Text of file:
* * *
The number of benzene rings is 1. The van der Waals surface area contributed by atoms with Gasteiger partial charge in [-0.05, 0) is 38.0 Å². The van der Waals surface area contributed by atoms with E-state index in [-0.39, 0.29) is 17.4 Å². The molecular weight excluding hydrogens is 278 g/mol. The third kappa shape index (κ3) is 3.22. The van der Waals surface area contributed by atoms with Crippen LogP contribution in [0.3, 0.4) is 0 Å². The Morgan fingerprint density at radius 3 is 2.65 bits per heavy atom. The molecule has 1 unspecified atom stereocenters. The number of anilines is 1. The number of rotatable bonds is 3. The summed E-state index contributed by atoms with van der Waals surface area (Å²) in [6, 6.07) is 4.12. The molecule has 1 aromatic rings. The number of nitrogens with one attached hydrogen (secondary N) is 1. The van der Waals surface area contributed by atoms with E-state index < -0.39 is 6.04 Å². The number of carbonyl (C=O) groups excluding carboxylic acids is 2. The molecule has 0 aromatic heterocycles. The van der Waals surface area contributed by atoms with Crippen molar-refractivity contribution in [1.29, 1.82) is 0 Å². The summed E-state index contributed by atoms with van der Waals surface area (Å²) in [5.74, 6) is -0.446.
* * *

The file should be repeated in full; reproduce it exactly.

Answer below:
The number of benzene rings is 1. The van der Waals surface area contributed by atoms with Gasteiger partial charge in [-0.05, 0) is 38.0 Å². The van der Waals surface area contributed by atoms with E-state index in [-0.39, 0.29) is 17.4 Å². The molecular weight excluding hydrogens is 278 g/mol. The third kappa shape index (κ3) is 3.22. The van der Waals surface area contributed by atoms with Crippen LogP contribution in [0.3, 0.4) is 0 Å². The Morgan fingerprint density at radius 3 is 2.65 bits per heavy atom. The molecule has 1 unspecified atom stereocenters. The number of anilines is 1. The number of rotatable bonds is 3. The summed E-state index contributed by atoms with van der Waals surface area (Å²) in [6, 6.07) is 4.12. The molecule has 1 aromatic rings. The number of nitrogens with one attached hydrogen (secondary N) is 1. The van der Waals surface area contributed by atoms with E-state index < -0.39 is 6.04 Å². The number of carbonyl (C=O) groups excluding carboxylic acids is 2. The molecule has 0 aromatic heterocycles. The van der Waals surface area contributed by atoms with Crippen molar-refractivity contribution in [1.29, 1.82) is 0 Å². The summed E-state index contributed by atoms with van der Waals surface area (Å²) in [5.74, 6) is -0.446.